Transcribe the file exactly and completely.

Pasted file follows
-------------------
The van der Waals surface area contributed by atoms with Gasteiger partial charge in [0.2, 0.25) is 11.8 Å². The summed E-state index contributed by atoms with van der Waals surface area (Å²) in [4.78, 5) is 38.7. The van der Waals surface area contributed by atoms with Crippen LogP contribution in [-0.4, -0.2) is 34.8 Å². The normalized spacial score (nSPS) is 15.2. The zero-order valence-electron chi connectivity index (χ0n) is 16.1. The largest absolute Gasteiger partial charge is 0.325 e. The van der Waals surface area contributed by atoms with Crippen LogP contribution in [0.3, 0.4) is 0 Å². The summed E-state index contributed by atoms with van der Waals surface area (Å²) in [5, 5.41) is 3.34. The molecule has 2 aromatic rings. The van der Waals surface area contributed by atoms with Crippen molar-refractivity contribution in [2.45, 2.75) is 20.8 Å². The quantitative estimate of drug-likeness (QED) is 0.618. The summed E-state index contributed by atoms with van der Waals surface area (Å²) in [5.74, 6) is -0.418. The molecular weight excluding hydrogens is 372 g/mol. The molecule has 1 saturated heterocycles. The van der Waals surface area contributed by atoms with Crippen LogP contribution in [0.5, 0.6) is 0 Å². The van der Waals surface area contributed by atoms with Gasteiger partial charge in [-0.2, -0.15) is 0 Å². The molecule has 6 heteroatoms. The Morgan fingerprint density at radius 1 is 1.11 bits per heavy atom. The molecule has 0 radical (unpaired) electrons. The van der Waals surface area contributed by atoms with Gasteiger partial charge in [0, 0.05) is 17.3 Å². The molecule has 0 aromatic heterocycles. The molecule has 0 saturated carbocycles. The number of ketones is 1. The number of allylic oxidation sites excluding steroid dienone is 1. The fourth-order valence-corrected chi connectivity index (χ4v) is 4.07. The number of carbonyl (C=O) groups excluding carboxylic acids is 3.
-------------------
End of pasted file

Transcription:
The van der Waals surface area contributed by atoms with Gasteiger partial charge in [0.2, 0.25) is 11.8 Å². The summed E-state index contributed by atoms with van der Waals surface area (Å²) in [4.78, 5) is 38.7. The van der Waals surface area contributed by atoms with Crippen LogP contribution in [-0.4, -0.2) is 34.8 Å². The normalized spacial score (nSPS) is 15.2. The zero-order valence-electron chi connectivity index (χ0n) is 16.1. The largest absolute Gasteiger partial charge is 0.325 e. The van der Waals surface area contributed by atoms with Crippen LogP contribution in [0.3, 0.4) is 0 Å². The summed E-state index contributed by atoms with van der Waals surface area (Å²) in [5, 5.41) is 3.34. The molecule has 2 aromatic rings. The van der Waals surface area contributed by atoms with Crippen molar-refractivity contribution in [2.45, 2.75) is 20.8 Å². The quantitative estimate of drug-likeness (QED) is 0.618. The summed E-state index contributed by atoms with van der Waals surface area (Å²) in [5.74, 6) is -0.418. The molecular weight excluding hydrogens is 372 g/mol. The molecule has 1 saturated heterocycles. The van der Waals surface area contributed by atoms with Crippen LogP contribution in [0.5, 0.6) is 0 Å². The van der Waals surface area contributed by atoms with Gasteiger partial charge in [-0.2, -0.15) is 0 Å². The molecule has 6 heteroatoms. The Morgan fingerprint density at radius 1 is 1.11 bits per heavy atom. The molecule has 0 radical (unpaired) electrons. The van der Waals surface area contributed by atoms with Gasteiger partial charge in [0, 0.05) is 17.3 Å². The molecule has 0 aromatic heterocycles. The molecule has 0 saturated carbocycles. The number of ketones is 1. The number of allylic oxidation sites excluding steroid dienone is 1. The fourth-order valence-corrected chi connectivity index (χ4v) is 4.07. The number of carbonyl (C=O) groups excluding carboxylic acids is 3.